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This chapter introduces three central themes in Black Elk

This chapter introduces three central themes in Black Elk -...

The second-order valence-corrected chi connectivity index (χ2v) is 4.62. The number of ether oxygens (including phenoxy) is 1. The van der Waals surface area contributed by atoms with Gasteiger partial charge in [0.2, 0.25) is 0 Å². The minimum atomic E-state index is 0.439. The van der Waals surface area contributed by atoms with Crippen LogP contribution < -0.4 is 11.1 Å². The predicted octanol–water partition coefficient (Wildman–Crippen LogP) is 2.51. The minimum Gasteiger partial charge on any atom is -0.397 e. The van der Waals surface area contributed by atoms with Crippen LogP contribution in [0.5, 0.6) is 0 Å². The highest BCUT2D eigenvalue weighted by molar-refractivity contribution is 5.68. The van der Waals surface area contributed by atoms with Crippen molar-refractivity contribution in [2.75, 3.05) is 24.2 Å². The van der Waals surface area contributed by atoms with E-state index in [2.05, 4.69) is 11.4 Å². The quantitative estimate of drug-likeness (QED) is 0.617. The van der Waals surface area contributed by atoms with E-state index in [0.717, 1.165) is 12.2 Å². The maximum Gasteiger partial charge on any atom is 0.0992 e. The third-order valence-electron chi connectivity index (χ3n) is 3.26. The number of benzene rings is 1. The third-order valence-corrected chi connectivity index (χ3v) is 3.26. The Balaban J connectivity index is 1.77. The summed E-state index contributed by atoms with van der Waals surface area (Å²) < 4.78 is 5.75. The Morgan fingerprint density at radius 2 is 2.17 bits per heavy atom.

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This chapter introduces three central themes in Black Elk's narrative: the great cultural and  philosophical differences between Indians and whites that resulted in conflict and destruction as  whites moved west; the visionary ideal of the perfect Indian society, which existed in the mythic past  but was spoiled in the present by the actions of the whites; and, finally, the problems of  autobiographical narrative, including the accuracy of memory, complicated in Black Elk's case by the  translation, transcription, and editing of his oral narrative by others. At the time of Black Elk's birth, the U.S. Civil War had slowed down westward expansion, both  because the war consumed national efforts and because many able-bodied young and middle-aged  men that would have immigrated had become war casualties. The decade between 1860 and 1870 
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